Cyber Dating Abuse Common Among Teens

Deborah Brauser

November 18, 2014

More than 40% of teens report they have been victims of cyber dating abuse, which involves the use of technology to control, harass, threaten, or stalk another person in the context of a dating relationship.

Results of a cross-sectional study conducted by investigators at Children's Hospital of Pittsburgh, University of Pittsburgh Medical Center, Pennsylvania, show that 41% of teenagers had been victims of cyber dating abuse in the previous 3 months, with females affected more frequently than males.

In addition, investigators found that cyber dating abuse was associated with other forms of physical, sexual, and psychological abuse.

The investigators also found significant associations between cyber dating abuse and nonuse of contraceptives and "reproductive coercion" in female participants.

"The intersection between technology and unhealthy behaviors in dating relationship assessed in this study clearly represents a challenge for adolescent health promotion," write the investigators, led by Rebecca N. Dick.

"The associations of cyber dating abuse with sexual behavior and pregnancy risk behaviors suggest a need to integrate ARA [adolescent relationship abuse] education and harm reduction counseling into sexual health assessments in clinical settings," they add.

The study was published online November 17 in Pediatrics.

Common Problem

In the "first clinic-based study of cyber dating abuse," the investigators report that 93% of adolescents between the ages of 12 and 17 years now own a computer, 78% have a cell phone, 63% exchange daily text messages, and 29% have daily communication through various social media websites.

In the study, 1008 adolescents (76.3% female) who were seeking services at 1 of 8 school-based health centers in Northern California during the 2012-2013 school year filled out a confidential survey. The participants wore headsets in a private area during the 15-minute computer-assisted session, which asked about ARA and other forms of violence, demographics, and healthcare.

Low-frequency cyber dating victimization was defined as abuse occurring a few times, whereas high-frequency abuse was defined as abuse occurring at least once or twice a month.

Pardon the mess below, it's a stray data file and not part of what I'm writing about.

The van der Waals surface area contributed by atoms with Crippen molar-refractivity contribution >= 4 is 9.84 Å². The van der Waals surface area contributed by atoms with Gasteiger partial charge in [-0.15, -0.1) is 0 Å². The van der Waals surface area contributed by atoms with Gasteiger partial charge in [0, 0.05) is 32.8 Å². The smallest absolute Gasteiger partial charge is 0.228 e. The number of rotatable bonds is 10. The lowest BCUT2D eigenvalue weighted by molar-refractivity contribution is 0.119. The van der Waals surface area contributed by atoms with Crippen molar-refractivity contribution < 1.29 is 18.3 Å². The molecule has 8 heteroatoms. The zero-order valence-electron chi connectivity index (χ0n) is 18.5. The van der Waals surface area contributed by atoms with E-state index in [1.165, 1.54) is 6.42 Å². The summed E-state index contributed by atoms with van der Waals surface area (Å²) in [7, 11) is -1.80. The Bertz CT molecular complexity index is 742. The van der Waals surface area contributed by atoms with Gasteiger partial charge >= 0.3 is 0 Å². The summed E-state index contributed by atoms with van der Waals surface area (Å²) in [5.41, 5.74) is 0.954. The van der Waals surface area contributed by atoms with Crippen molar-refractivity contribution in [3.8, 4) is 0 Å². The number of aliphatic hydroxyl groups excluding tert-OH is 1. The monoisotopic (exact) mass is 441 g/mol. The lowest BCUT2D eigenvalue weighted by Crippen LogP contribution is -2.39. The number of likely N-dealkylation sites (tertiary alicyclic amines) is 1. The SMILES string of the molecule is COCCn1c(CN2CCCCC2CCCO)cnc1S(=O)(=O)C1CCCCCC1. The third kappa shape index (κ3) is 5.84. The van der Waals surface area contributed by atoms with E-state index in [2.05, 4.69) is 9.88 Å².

Results showed that 41.4% of the participants reported any cyber dating abuse during the prior 3 months (44.6% of the girls vs 31.0% of the boys); 12.6% reported that the abuse was sexual (13.7% of all the girls, 9.2% of the boys).

Abuse of a sexual nature included a partner trying to talk about sex when the participant did not want to (8% of all participants, 8.8% of the girls, 5.5% of the boys), asking the participant to do something sexual (8%, 9.1%, and 4.2%; respectively), and publicly sharing a nude or seminude photo of the participant (1.5%, 1.3%, and 2.1%, respectively).

Significantly more female than male participants also reported nonsexual cyber dating abuse (40.1% vs 28.9%, respectively; P = .02). This included repeatedly trying to find out where the participants were or who they were with (30.9% of the girls vs 20.5% of the boys, P = .01), as well as making mean, hurtful, threatening, or aggressive comments and spreading rumors.

A total of 69% of the respondents who reported sexual cyber dating abuse also reported nonsexual abuse. They were also significantly more likely to report sexual ARA victimization compared with those who had no sexual cyber dating abuse (18.1% vs 6.4%, respectively; P = .01) and were significantly more likely to report sexual victimization by a nonpartner (36% vs 10%, respectively; P < .01).

Novel Finding

The adjusted odds ratio (AOR) of physical or sexual ARA associated with high cyber dating abuse was 5.4 when compared with no cyber dating abuse (95% confidence interval [CI], 4.0 - 7.5); it was 2.8 for low cyber dating abuse (95% CI, 1.8 - 4.4). Both amounts of cyber abuse were also significantly associated with nonpartner sexual assault (high: AOR, 4.1; 95% CI, 2.8 - 5.9; low: AOR, 2.7; 95% CI, 1.3 - 5.5).

"Nonpartner sexual violence victimization is a particularly novel finding that suggests cyber dating abuse may be occurring in the context of social networks that involve greater sexual risk or that [it] may increase vulnerability to sexual violence more generally," write the researchers.

There was also a significant association for the girls between high and low cyber dating abuse and reproduction coercion (AOR, 5.7 and 3.0, respectively), as well as contraceptive nonuse (AOR, 4.1 and 1.8, respectively).

Overall, the findings "are particularly salient for health care providers and health educators working in clinical or school-based settings," write the investigators. "Providers need to be aware of the extent to which cyber dating abuse may be associated with sexual behavior, other forms of partner abuse, and with nonpartner sexual violence."

They add that it is important to talk specifically about these issues with adolescent patients.

"Educating youth about what constitutes cyber dating abuse and offering strategies on how to manage technology to reduce risk for such abuse may be helpful intervention components to implement," the researchers write.

The study authors have reported no relevant financial relationships.

Pediatrics. Published online November 17, 2014. Full article


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